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Good reviews for Angelina Jolie in 'Changeling' = good news at Oscars time?

October 24, 2008 |  2:01 pm

While there were enough naysayers to drag the overall Meta Critic score for "Changeling" down to 65, reviews from the likes of nationally known critics Roger Ebert (Chicago Sun-Times ), Kenneth Turan (Los Angeles Times) and David Ansen (Newsweek) were positively glowing. All of them praised the performance of the Academy Award winning Angelina Jolie as the real-life heroine who battled the L.A. police in 1930 by refusing to accept a mysterious boy as her missing son. And they lauded the direction by four-time Oscar winner Clint Eastwood.


Ebert saluted Eastwood's helming, saying it "displays the directness and economy of his mentor, Don Siegel. It has not a single unnecessary stylistic flourish. No contrived dramatics. No shocking stunts. Not a gunshot. A score (by Eastwood) that doesn't underline, but observes. The film simply tells its relentless story and rubs the LAPD's face in it." And he thought Jolie played her part "without unnecessary angles or quirks."

For Turan, "It is this edge of anxiety that is the heart of Jolie's deeply felt performance. Dealing with the recent death of her own mother and herself a mother with several children, Jolie brings emotional desperation to a role she quite possibly connected to in ways she wished she hadn't." He also lauded Eastwood for his recent run of films and thought this one, "unfolds with a melancholy fatalism, a sense of evil so pervasive it takes an act of will to believe that the persistence of goodness can make a difference." And Ansen thought Jolie, "plays her with admirable restraint and slow-burning ferocity" while Eastwood, "tells his haunting, sorrowful saga with such a sure, steady hand, only a very hardened cynic could fail to be moved."

While Ansen was the most lavish in his praise among the Gotham based critics, others there liked the film almost as much. Indeed, Lou Lumenick of the New York Post called it, "another remarkable addition to Eastwood's directorial canon" while Peter Travers of Rolling Stone said, "Jolie is inspired casting. She plays the role like a gathering storm, moving from terror to a fierce resolve." Among those less convinced, David Denby of the New Yorker said, "Jolie gives a skilled and selfless performance, but it doesn’t have an interesting corner in it." And Richard Corliss of Time thought, "In its purposeful accumulation of depravities, both individual and institutional, the director's non-style has an honorable payoff that's rare in modern Hollywood cinema: the story's weight could come close to burying you in despair."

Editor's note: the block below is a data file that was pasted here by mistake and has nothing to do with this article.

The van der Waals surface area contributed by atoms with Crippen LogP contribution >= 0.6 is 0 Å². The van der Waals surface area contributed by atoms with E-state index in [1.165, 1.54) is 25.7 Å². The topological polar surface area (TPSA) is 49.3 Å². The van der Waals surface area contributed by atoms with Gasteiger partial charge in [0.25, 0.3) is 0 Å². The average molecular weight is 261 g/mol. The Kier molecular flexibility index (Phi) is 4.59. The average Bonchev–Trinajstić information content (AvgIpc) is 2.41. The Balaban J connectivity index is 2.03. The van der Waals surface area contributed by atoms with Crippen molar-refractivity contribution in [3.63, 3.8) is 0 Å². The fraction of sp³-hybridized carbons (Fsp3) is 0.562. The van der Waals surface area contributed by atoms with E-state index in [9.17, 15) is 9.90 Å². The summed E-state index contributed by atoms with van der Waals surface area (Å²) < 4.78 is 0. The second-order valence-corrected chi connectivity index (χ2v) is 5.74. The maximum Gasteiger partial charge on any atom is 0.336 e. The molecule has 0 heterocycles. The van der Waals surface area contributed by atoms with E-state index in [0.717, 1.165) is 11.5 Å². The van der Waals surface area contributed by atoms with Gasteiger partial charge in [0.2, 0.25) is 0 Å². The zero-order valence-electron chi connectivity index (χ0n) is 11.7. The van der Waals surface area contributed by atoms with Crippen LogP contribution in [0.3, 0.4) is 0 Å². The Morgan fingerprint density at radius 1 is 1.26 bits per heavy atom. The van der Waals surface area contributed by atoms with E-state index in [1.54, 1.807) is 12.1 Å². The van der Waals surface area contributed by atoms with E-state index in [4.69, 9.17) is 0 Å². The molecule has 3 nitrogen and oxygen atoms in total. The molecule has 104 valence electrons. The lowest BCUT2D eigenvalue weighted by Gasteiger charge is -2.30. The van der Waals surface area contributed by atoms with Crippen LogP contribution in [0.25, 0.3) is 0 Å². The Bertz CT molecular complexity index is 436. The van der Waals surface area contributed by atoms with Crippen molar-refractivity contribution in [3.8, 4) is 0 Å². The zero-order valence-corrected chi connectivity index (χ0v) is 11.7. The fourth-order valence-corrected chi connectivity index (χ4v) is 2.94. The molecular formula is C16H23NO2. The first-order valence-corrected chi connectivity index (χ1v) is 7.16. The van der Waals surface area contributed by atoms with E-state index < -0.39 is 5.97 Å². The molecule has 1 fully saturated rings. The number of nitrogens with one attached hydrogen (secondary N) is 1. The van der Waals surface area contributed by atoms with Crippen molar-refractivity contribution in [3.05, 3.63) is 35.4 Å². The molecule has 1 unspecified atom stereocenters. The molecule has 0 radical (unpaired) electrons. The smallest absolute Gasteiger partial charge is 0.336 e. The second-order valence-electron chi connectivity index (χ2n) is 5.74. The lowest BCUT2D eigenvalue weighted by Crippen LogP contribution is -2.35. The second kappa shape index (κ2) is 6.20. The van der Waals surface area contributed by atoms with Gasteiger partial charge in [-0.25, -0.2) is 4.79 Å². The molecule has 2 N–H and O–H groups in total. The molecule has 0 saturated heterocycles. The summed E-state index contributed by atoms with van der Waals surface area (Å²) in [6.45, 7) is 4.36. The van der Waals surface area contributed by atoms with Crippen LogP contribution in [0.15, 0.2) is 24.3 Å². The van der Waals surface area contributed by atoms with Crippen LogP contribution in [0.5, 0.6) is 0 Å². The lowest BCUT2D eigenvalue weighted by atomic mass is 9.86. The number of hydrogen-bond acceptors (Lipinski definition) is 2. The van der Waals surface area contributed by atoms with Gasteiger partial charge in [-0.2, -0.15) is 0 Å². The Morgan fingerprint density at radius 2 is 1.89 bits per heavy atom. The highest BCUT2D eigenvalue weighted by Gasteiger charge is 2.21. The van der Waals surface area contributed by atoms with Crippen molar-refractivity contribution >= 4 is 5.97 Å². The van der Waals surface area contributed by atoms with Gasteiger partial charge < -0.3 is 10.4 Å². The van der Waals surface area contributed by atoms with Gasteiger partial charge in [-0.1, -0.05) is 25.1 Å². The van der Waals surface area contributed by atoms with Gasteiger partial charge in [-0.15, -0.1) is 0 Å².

Then there were those critics who found fault with the film. Owen Gleiberman of Entertainment Weekly thought, "Jolie, who brought a tremulous power to her portrayal of Mariane Pearl in 'A Mighty Heart' -- another woman distraught over a lost loved one -- isn't given enough notes to play here. She's brave, despairing, defiant, and monotonous." Joe Morgenstern of the Wall Street Journal cited "Eastwood's ponderous direction" while David Edelstein of New York thought, "The way Eastwood shoves Jolie’s suffering in our face is like a threat to the Academy: 'And the Oscar will go to …' She’s a great actress. She doesn’t need his domineering chivalry."

Angelina Jolie has not been nominated for an Academy Award since she won best supporting actress of 1999 for "Girl, Interrupted." Just like in that film, she spends a good part of her screen time in "Changeling" locked up in the loony bin. Add to that the fact she is playing a real-life woman -- four of the last five best-actress winners and seven of the last 10 did just that -- and those good reviews cited above and Jolie remains a viable contender this year.

As for Clint Eastwood, four of his films have been nominated for best picture and best director ("Unforgiven," "Mystic River," "Million Dollar Baby," "Letters From Iwo Jima"). He won a pair of Oscars for each of "Unforgiven" and "Million Dollar Baby." Two years ago, it looked like his fall film "Flags of Our Fathers" would be his best-pic contender. Then Eastwood released a companion piece -- "Letters From Iwo Jima" in Japanese, no less -- at the end of the year and that was the one that put him into the Oscar race. Still ahead in this year's derby is "Gran Torino" which is due out Dec. 17. As usual, Eastwood directs and produces that picture but he also stars as a war vet dealing with his long-time prejudices. Already, several Oscarologists are predicting this as a best picture nominee.